We recently had a great question from a teacher. She asked if anyone else hated teaching non-standard units of measurement in math.
That reminded those of us who teach math of many years of the same frustration and struggle.
However, when we sat down and talked about it as a vertically-aligned group, we did find some interesting things that helped us hate the non-standard measurement lessons a little bit less.
In Kindergarten terms, measurement is defining something you don’t know by comparing it to something you do know. Later, we are able to use standard units like inches, feet, and yards in the U.S., and centimeters, meters, and kilometers in the rest of the world.
As we age, these vague concepts become concrete because our reservoir of stored information provides us with many things to mentally compare them to.
As a young child, though, most children have very little to use as a basis of comparison.
Thus, the “non-standard units” of measurement are used.
Neurons and Dendrites
One of our most important jobs as educators is to meet children where they are in learning and escort them forward. In order to do that, we have to start with what they already know. This is a scientific truth, and we can see evidence of it in neuroscience.
Our brains have thousands of neurons, tiny informational subway systems in our brains. Dendrites are the actual subway tracks that connect one station to another. In order to move information from one neuron to the next, you have to have a connection point, or in this metaphor, a station. Old information has to be established before new information can be understood.
In measurement, that means we use items our students are likely already familiar with: paper clips, Unifix cubes, pennies, crayons, erasers, and pencils.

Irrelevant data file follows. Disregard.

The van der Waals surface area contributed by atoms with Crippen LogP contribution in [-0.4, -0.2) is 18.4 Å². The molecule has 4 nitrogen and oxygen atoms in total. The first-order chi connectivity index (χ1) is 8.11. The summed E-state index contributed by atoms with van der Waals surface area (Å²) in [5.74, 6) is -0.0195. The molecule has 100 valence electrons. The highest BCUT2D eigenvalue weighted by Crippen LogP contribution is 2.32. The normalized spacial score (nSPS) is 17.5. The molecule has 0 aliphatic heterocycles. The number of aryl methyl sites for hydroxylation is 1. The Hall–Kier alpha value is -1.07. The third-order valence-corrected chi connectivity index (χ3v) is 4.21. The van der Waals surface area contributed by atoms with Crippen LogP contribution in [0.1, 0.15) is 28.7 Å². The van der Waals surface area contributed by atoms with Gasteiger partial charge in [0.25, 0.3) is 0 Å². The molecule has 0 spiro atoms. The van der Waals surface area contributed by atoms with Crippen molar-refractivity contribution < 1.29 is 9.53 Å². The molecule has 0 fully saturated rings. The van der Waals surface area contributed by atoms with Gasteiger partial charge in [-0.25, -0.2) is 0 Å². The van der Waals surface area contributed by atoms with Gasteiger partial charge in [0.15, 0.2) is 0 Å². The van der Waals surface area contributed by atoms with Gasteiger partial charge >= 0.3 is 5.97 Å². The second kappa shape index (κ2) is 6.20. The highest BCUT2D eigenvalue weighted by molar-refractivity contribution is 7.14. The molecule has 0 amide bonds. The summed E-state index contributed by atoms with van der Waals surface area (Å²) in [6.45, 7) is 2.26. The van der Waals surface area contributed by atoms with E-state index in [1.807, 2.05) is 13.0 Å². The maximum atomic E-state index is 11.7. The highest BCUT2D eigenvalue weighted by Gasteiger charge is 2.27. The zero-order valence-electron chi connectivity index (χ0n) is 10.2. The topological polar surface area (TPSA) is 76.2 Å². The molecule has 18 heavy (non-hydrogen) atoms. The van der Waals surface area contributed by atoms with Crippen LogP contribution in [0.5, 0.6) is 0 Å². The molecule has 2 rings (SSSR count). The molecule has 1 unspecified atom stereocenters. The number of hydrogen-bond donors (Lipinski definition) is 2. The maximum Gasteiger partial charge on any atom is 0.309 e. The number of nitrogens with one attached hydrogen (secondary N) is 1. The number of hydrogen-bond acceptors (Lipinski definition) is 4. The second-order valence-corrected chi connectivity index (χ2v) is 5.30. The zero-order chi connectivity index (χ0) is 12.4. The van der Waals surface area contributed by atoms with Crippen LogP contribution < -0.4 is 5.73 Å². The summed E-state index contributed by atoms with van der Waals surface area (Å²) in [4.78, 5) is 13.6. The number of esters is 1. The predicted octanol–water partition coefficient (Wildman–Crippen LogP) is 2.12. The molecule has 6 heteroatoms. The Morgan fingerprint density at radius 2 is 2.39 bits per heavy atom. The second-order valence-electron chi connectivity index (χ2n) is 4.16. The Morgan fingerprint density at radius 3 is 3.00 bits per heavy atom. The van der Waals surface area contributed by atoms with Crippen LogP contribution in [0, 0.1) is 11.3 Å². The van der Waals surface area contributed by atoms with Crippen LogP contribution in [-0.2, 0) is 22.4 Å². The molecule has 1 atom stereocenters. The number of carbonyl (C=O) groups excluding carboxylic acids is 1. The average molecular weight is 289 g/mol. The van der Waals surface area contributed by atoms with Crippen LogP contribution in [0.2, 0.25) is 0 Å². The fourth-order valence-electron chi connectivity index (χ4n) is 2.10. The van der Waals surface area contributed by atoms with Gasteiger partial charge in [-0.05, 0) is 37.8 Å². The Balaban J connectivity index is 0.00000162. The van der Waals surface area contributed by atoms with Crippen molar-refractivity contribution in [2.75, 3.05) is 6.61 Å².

These objects build a basis for future comparison with abstract concepts used in standard units. At some point, students will begin to replace 300+ Unifix cubes with a pound, standard paperclips with an inch, and twelve Pink Pearl erasers lined up sideways with a foot.
It’s vital to give students the time they need exploring with these basic tools as non-standard measurement units so they can begin to create their deeper future database for connection with standard units. The“space” measured by the concrete unit of an eraser has to be solidified in a young child’s mind before the abstract “inch” can ever be fully approached.
We know from numeracy that without those concrete concepts to attach to, students will never be able to jump to the abstract. The concrete is the pathway to the abstract. It’s not an option.
In neurotypical child development, we know that it takes several years for children to be able to move from concrete to abstract. Unfortunately, not all of education is adequately informed about neurotypical development, and many of our standards and practices push students to engage with material that is inappropriate for their brains’ ages.
That means, in terms of measurement, students may be expected to transfer to the abstract before they are developmentally able to do so.
It’s okay to continue offering non-standard units of measurement until they grasp the concept, though.
And some of our non-neurotypical kids are far more advanced in their understanding of the abstract. Those students may balk at using concrete units when they find it quicker and more efficient to use abstract methods.
It’s okay to mention formal units and make comparisons before it’s considered developmentally appropriate. Just remember that on the whole, your general ed. class will need that concrete support for much longer.
Think of offering the abstract as a preview for a movie and the concrete as the main movie event. There will always be one or two students who are ready for that preview to be their personal main event, and you can pull them into a small group and teach ahead or teach abstract along with concrete to be sure they are as ready as they appear.
Most of your students will be best served by the concrete ideas presented in the “movie” or “feature presentation” itself.
And some are still a year behind, doing things developmentally appropriate for a younger child, like trying to eat the Unifix cubes or crayons. Offer the concrete units, celebrate when they seem to understand, and watch them closely so they don’t choke on anything. Try again next year.